Effects of Propranolol on Conversational Reciprocity in Autism Spectrum Disorder: A pilot, double-blind, single dose psychopharmacological challenge study

Zamzow RM, Ferguson BJ, Stichter JP, Porges EC, Ragsdale AS, Lewis ML, Beversdorf DQ

April 17, 2019


Pharmacological intervention for autism spectrum disorder (ASD) is an important addition to treatment, yet currently available agents target co-morbid psychiatric concerns, such as aggression and irritability. Propranolol, a beta-adrenergic antagonist with anxiolytic effects, has been shown to improve verbal fluency and working memory in adults and adolescents with ASD in single-dose challenges.


The present pilot study explores the acute effects of propranolol on a measure of conversational reciprocity in this population. We also examined whether autonomic activity and anxiety moderate or mediate response to the drug, given relationships between these variables and ASD, as well as the drug's effects.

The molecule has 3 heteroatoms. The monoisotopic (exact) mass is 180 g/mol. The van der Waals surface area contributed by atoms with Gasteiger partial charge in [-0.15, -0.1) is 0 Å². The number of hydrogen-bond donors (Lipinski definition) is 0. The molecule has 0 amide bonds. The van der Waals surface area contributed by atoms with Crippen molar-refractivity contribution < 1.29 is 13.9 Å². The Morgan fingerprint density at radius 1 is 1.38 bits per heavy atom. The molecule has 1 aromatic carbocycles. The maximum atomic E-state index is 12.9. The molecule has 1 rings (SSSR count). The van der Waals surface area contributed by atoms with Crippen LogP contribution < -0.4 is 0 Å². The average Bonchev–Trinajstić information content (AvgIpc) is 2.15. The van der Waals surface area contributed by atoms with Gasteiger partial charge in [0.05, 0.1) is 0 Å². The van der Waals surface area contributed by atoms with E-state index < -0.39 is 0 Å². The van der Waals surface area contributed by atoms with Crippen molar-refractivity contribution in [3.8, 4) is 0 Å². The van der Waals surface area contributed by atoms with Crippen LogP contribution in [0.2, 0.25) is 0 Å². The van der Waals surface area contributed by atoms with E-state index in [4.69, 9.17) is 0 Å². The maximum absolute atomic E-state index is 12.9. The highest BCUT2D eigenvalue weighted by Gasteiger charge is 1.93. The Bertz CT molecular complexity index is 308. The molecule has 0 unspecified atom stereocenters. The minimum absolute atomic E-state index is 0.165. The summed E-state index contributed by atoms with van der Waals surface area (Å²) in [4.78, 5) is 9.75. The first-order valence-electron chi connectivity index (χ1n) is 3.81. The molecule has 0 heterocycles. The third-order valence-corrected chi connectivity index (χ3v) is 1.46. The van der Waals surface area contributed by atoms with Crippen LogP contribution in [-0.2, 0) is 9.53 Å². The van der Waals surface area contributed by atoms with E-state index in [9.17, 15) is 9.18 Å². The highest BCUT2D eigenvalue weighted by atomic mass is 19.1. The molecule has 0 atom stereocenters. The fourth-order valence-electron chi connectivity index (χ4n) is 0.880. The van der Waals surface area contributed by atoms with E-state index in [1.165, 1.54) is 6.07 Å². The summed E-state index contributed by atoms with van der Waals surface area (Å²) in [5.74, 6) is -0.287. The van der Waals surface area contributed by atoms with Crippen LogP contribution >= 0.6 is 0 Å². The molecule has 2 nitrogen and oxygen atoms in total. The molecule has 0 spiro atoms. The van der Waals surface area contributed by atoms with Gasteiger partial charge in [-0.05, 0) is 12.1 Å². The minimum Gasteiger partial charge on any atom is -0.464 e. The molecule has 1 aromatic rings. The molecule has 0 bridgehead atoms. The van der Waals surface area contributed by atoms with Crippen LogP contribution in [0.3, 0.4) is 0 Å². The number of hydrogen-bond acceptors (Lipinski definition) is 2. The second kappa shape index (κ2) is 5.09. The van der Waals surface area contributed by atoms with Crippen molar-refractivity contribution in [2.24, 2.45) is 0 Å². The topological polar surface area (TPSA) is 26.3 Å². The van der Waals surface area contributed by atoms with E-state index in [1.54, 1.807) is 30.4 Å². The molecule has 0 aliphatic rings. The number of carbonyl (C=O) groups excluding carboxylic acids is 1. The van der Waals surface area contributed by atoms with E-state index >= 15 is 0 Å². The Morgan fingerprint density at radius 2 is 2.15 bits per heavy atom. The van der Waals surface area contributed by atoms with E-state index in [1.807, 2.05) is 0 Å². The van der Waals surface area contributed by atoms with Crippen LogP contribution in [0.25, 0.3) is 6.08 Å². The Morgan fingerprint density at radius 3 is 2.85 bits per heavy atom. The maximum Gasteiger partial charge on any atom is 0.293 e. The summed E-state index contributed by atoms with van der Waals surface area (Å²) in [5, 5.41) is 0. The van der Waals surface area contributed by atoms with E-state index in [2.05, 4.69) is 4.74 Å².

In a within-subject crossover design, 20 individuals with ASD received a single dose of propranolol or placebo during two sessions in a double-blinded, counterbalanced manner. After drug administration, participants performed a conversational reciprocity task by engaging in a short conversation with the researcher. Measurements of autonomic activity and anxiety were obtained before and after drug administration.


Propranolol significantly improved performance on the conversational reciprocity task total [d = 0.40] and nonverbal communication domain scores when compared to the placebo condition. However, neither autonomic activity nor anxiety was significantly associated with drug response.


Acute propranolol administration improved conversational reciprocity in ASD. Further exploration of these preliminary findings, as well as other potential treatment response predictors, with serial doses is warranted.

Federally-funded grant for a clinical trial as the direct next phase of this work:

"Trial of propranolol in children and youth with ASD and predictors of response"
Department of Defense office of the Congressionally Directed Medical Research Programs (CDMRP)-
2015 Autism Research Program
Principal Investigator: David Beversdorf, M.D.
Agency: DOD (AR150091)
Period: 09/01/2016-8/31/2020